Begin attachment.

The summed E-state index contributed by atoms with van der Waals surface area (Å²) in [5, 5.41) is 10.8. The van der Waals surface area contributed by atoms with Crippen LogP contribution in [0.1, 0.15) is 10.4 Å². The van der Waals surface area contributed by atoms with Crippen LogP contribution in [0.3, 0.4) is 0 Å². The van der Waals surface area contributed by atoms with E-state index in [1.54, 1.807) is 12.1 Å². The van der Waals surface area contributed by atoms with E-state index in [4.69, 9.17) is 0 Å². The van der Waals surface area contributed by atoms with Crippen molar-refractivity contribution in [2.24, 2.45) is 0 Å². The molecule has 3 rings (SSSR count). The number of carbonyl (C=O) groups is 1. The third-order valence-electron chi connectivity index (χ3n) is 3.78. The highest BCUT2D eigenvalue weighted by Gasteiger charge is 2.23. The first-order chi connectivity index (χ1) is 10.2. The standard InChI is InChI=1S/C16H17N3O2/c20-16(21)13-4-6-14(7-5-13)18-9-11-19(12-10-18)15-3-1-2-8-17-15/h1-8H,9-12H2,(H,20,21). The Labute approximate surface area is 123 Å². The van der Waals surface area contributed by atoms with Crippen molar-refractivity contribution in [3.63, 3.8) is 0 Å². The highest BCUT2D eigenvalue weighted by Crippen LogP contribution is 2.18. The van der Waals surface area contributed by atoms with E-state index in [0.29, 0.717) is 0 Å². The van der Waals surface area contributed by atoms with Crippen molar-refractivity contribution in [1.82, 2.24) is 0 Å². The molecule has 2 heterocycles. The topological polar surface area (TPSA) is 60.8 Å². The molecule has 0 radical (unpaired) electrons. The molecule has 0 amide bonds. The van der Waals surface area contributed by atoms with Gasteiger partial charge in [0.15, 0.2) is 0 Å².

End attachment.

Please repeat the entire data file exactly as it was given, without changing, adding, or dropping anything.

The summed E-state index contributed by atoms with van der Waals surface area (Å²) in [5, 5.41) is 10.8. The van der Waals surface area contributed by atoms with Crippen LogP contribution in [0.1, 0.15) is 10.4 Å². The van der Waals surface area contributed by atoms with Crippen LogP contribution in [0.3, 0.4) is 0 Å². The van der Waals surface area contributed by atoms with E-state index in [1.54, 1.807) is 12.1 Å². The van der Waals surface area contributed by atoms with E-state index in [4.69, 9.17) is 0 Å². The van der Waals surface area contributed by atoms with Crippen molar-refractivity contribution in [2.24, 2.45) is 0 Å². The molecule has 3 rings (SSSR count). The number of carbonyl (C=O) groups is 1. The third-order valence-electron chi connectivity index (χ3n) is 3.78. The highest BCUT2D eigenvalue weighted by Gasteiger charge is 2.23. The first-order chi connectivity index (χ1) is 10.2. The standard InChI is InChI=1S/C16H17N3O2/c20-16(21)13-4-6-14(7-5-13)18-9-11-19(12-10-18)15-3-1-2-8-17-15/h1-8H,9-12H2,(H,20,21). The Labute approximate surface area is 123 Å². The van der Waals surface area contributed by atoms with Crippen molar-refractivity contribution in [3.63, 3.8) is 0 Å². The highest BCUT2D eigenvalue weighted by Crippen LogP contribution is 2.18. The van der Waals surface area contributed by atoms with E-state index in [0.29, 0.717) is 0 Å². The van der Waals surface area contributed by atoms with Crippen molar-refractivity contribution in [1.82, 2.24) is 0 Å². The molecule has 2 heterocycles. The topological polar surface area (TPSA) is 60.8 Å². The molecule has 0 radical (unpaired) electrons. The molecule has 0 amide bonds. The van der Waals surface area contributed by atoms with Gasteiger partial charge in [0.15, 0.2) is 0 Å².